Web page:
Family Matters took me almost a full week – a long reading for me – to get through its 500-page length. It’s a very curious book, not least because anything else this long and detailed would automatically feel like an epic. Mistry’s story, however, remains intimate, and restricts itself to the immediate members of a family.
Nariman Vakeel is 79 years old and suffers from Parkinson’s disease. He lives with his stepson Jal and stepdaughter Coomy in the not entirely aptly named Chateau Felicity apartment block in Bombay. (Or is it Mumbai? One subplot of the book concerns the strongarm efforts by Shiv Sena Hindu nationalists to force inhabitants to stop using the anglicised form of the city’s name.) Jal and Coomy are protective of their stepfather, who tries to maintain his independence. One day when out alone Nariman falls, breaking his ankle, and for recuperation is sent to stay with his biological daughter Roxana and her husband Yezad. Coomy, glad to be rid of the burden, does everything she can to prevent Nariman from returning. This is despite the financial strains being put on Yezad and Roxana in supporting him, which leads to both Yezad and his son drifting into lawlessness to raise money, and ultimately to tragedy.
Despite the book’s recounting of often miserable events and lives, the tone is kept fairly light and almost in a stereotypical vain of Indian literature by English-speaking authors: a certain density and musicality of prose which never becomes turgid or unreadable. The characters are beautifully outlined, not least the secondary figures like Yezad’s employer Mr Kapur, and the disastrously bad handyman in the flat below Jal and Coomy.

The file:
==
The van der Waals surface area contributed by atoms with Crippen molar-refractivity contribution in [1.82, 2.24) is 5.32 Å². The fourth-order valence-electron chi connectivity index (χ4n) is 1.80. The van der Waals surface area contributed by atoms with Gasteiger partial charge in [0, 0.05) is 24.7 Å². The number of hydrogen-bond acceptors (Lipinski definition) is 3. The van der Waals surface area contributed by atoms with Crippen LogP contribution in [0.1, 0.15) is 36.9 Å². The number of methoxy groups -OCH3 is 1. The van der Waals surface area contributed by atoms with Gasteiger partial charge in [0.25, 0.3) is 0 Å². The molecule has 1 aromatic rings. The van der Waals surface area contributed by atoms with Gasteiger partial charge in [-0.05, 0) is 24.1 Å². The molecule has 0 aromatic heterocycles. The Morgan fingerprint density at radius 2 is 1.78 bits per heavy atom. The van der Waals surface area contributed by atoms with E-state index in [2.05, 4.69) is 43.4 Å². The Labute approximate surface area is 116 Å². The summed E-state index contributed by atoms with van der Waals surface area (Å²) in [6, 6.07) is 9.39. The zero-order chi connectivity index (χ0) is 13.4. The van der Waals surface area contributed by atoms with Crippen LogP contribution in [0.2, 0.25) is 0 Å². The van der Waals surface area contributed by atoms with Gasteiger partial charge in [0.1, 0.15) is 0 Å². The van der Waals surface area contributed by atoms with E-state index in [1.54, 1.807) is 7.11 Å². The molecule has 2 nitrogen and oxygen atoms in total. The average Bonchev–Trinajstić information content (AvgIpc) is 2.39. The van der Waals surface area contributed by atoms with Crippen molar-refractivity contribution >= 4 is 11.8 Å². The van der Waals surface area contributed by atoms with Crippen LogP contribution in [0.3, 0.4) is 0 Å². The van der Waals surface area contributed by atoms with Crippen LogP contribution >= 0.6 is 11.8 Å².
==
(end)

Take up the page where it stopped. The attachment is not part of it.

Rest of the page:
But there’s something missing from Family Matters. Mistry’s attention to detail is sometimes akin to an inability to see the wood for the trees: the details are all beautifully done, and well worked out, and pleasing to read, but the story suffers. It’s sluggish and frequently seems inconsequential. Nothing very much happens other than what the blurb tells us – and then, suddenly and without warning, as though he recognised the need to shake things up a bit, around page 400 Mistry kills off five characters in quick succession. This has the effect of making everything afterwards seem like an epilogue – though there are still a hundred pages to go – and of letting the air in, and miraculously the book becomes much more alive from then on, despite an implausible lack of grief by the bereaved. But even so, at the end, when one character is veering toward religious fundamentalism, it feels as though there is much more to say and the ending seems arbitrary.
So Family Matters is a puzzle: grim but not depressing, long but not big, beautifully written but somewhat dull, and frequently admirable but rarely lovable.